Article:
I have two lovely cobalt blue planters and would love several more in different sizes and shapes, but until I can afford that I make due with a few big terra cotta pots too.  I just can't afford to go too crazy with the pots, but whimsical interesting containers are half of the fun.  Fine Gardening magazine has lot's of fun ideas in this regard.

Finally, this year most of my pots have different scented geraniums, don't forget scent and feel too.  I often will put Rosemary as the vertical element, mint, fuzzy plants, etc.  The planters are in high traffic areas and are easy to touch and smell.  Herbs do great in mixed pots.

Sunday, June 17, 2012


I added a page in the side bar, it links to my google spread sheet of camping packing lists.  I have a list for backpacking, canoe camping, and car camping.  To an extent they are geared to my family of 5, but one could easily adjust as needed.  Items in parenthases are for cooler seasons or are otherwise optional.  I will put up a page of camping daily menus and shopping lists too soon.

I live and camp in Minnesota, while it is cold up north, and cold in fall, winter, and spring, it is fairly warm in summer.  I used all of the cool weather items when I was in Scotland, as well as a cooler rated sleeping bag.  In July I can get away with much less here.

Saturday, June 16, 2012

Weekly Menu 6/16/2012

I went shopping on Thursday, just to mess everything up for myself.  My son was having a sleep over and wanted all manner of specific things, and we had no food in the house, so we just did it.

Thursday: hamburgers, baked sweet potato fries, yogurt and granola parfait.  I also made a chinese style hot and sour pork ball and noodle soup for the gluten free set, and saved some for lunches through the crazy busy weekend.

Friday: dinner out before my son's concert.

Saturday: green pork tacos, cheese quesadillas.  Today is crazy with performances, a memorial, and much running around, so I am going to put the pork in the crock pot, and whenever we need food we can pull out some pork and throw together quesadillas for the kids.  Everyone is getting a bag of plums, string cheese, yogurt, and a bag of homemade granola to bring with them today.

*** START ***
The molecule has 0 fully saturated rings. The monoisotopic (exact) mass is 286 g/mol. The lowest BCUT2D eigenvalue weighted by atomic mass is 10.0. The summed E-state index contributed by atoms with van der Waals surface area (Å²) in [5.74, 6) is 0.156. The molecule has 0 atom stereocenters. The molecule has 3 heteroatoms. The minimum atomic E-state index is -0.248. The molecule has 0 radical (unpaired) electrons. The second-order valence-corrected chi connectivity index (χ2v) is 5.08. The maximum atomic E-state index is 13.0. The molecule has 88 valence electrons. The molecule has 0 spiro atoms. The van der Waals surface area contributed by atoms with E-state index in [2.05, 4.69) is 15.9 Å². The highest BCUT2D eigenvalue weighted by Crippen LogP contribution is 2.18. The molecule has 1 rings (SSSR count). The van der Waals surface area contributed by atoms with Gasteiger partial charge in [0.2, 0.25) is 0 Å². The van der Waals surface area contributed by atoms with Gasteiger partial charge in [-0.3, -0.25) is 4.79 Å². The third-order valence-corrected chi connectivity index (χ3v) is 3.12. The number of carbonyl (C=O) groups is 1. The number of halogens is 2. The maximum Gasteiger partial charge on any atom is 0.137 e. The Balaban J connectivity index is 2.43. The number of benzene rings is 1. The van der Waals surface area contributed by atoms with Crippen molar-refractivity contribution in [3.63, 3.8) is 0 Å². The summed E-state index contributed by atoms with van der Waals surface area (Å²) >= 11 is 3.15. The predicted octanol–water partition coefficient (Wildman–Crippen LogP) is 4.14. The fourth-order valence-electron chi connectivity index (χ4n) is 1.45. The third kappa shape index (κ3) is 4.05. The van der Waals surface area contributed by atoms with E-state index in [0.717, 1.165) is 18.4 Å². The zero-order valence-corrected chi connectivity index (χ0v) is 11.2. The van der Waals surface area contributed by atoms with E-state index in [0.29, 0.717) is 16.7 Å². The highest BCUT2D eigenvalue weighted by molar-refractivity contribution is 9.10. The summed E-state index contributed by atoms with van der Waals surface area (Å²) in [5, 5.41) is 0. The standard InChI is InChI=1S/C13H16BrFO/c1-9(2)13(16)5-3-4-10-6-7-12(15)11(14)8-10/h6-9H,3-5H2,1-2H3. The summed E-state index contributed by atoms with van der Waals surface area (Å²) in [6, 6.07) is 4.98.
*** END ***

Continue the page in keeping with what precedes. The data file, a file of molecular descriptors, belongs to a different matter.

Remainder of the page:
Sunday: Possibly also crazy busy, barbecued beef in the crock pot, mashed sweet potatoes, sautéed kale, fried tofu for the vegetarians, or potentially veggie burgers, whichever they prefer.  Edit: we were barely home and all subsisted on bars all day on Saturday, so we are having the pork and quesadillas tonight and will move the whole menu back a day instead.

Monday: Roast whole chicken, tomato and rosemary stewed white bean ragout, sautéed red chard.

Tuesday: Mini meat loaf with the rest of the pork and the other pound of hamburger.  Tomato salad, quinoa pilaf.

Wednesday: The kids and I may take off for a camping trip somewhere in here, but one way or the other there will be grilled brat worst. Devilled eggs for the vegetarians, and whatever vegetables and carbohydrates I can scrounge up, we have plenty of cheese and some gluten free noodles, maybe mac and cheese?  Edited to add: I forgot the kohlrabi!  We will have creamed kohlrabi with our brat worst.  I think of creamed kohlrabi as a German thing, because I had it fairly often in Germany, but it may very well be one of those Finnish things I picked up from my host-mother.  

The smoked trout will show up in lunches or breakfasts.  Or possibly some composed salads.  I made homemade strawberry and coconut granola in vast amounts on Thursday, so that will be a feature of breakfasts, along with the bacon and breakfast sausages.  I am also baking bars and brownies to share with people after the memorial.  Edit: I shamelessly bought mixes.  I am sure the perfect gluten free brownie is homemade, but really, the mixes are so good.  I also made a double batch of the Joy of Cooking lemon curd bars, but with Bob's Red Mill shortbread mix for the crust, and GF flour in the lemon custard layer.  In my 12 x 18 jelly roll pan they turned out perfect.  And I made a double batch of Betty Crocker cook book Toffee Nut Bars, which are my family's favorite.  

Weekly Shopping